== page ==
Nineteen years ago, Congress put a brick on most federal funding to support basic research on gun violence. Wherever one stands on the issue of gun control, this is foolish.
If 32,000 Americans a year were dying of anything else, you can bet we’d be working overtime to find the cause and a way to stop it. But crucial research into gun safety remains undone.
Only by understanding the basic facts of gun safety in America — do trigger locks, for example, make a difference in keeping kids safe? — can we find common ground across political lines for better gun policies. Even former U.S. Rep. Jay Dickey, R-Ark., who introduced the 1996 law that banned most federal funding for gun research, now regrets it. It was akin, he now says, to banning research into life-saving highway barriers.
Nobody — except those who want to operate in an atmosphere of misinformation — should be afraid to gather the facts. What would be so dangerous and threatening about knowing, for instance, whether communities where more people carry guns really are safer, or whether rigorous background checks really make a difference?
The link between useful research and potential solutions was highlighted this month when Mayor Rahm Emanuel and the mayors of New York and Los Angeles wrote to U.S. Attorney General Loretta Lynch to say that 90 percent of guns used in crimes come from just 5 percent of all gun shops. Their letter was based on a new analysis by the Brady Campaign and Brady Center of gun traces from 1996 to 2000.
But note that the data stop at the year 2000. That’s that most recent the U.S. Bureau of Alcohol, Tobacco, Firearms and Explosives has gathered. Why are we working with numbers that are 15 years out of date?
The mayors called on Lynch to crack down on gun shops that aren’t following the laws. They also want the federal government to annually list the top 5 percent of gun dealers supplying crime guns and to promptly share crime-gun trace data with local police. Our question: Where are other mayors on this? We’d like to see signatures on that letter from the suburbs where the suspect gun shops are located.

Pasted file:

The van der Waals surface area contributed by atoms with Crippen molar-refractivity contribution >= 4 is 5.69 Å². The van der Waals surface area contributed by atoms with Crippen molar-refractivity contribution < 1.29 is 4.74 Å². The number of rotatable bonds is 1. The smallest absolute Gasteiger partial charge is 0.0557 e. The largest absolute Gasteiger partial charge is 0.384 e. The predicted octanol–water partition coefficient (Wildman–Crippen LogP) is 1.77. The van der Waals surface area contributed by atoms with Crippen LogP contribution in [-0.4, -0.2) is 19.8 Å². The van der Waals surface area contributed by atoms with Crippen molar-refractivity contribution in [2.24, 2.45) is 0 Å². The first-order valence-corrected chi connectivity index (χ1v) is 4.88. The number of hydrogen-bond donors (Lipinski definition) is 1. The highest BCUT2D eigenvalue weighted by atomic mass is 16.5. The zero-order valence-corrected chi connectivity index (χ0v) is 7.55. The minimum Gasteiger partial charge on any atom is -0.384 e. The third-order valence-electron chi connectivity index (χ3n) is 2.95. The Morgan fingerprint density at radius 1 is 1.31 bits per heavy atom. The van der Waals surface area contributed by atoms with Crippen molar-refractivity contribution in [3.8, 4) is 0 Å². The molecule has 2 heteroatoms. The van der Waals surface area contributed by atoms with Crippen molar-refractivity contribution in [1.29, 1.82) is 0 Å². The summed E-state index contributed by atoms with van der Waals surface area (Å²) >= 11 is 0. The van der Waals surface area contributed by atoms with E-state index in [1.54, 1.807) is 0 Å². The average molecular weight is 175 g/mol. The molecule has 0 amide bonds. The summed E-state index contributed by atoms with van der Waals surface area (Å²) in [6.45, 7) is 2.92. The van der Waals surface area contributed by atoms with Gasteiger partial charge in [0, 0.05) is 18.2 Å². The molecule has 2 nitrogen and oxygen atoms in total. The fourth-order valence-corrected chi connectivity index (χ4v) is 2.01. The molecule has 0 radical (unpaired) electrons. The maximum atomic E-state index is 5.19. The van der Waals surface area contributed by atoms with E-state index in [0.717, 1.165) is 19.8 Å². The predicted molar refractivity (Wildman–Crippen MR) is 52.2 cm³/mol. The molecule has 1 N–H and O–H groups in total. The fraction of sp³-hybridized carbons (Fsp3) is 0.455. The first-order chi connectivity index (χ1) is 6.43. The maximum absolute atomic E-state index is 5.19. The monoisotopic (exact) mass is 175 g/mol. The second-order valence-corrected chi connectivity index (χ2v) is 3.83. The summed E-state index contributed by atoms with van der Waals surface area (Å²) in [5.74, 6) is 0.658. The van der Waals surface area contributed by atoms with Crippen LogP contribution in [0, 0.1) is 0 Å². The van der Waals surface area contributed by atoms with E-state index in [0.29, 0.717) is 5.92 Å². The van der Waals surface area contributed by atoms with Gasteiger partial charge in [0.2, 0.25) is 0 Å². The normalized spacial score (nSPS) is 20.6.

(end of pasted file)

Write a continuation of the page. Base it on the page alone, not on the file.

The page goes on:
A new bill in Congress would lift the brick on most federal funding into gun violence research. It is long overdue.
When most federally supported research is outlawed, the vacuum is filled by those with a political agenda — pro-gun and anti-gun groups — who are less persuasive to people in the middle. Much of the best research in our nation on all kinds of issues — from the dangers of tobacco to the risks of various driving speed limits to the dangers of transfats in french fries — was made possible by significant federal investment.
Until the mid-1990s, the Centers for Disease Control was more aggressive in supporting research on the impact of guns — and maybe that was the real problem. Those studies displeased the gun lobby not because they were not credible, but because their findings were inconvenient. One study that got a lot of attention, for example, concluded that having a gun in a house, rather than make the occupants safer, significantly increased the risk of homicide by a family member or friend.
The NRA accused the CDC of “putting out papers” that “masqueraded as medical science.” More likely, they just hated the science.
To better combat gun violence, we need better information. Congress should make it a priority.
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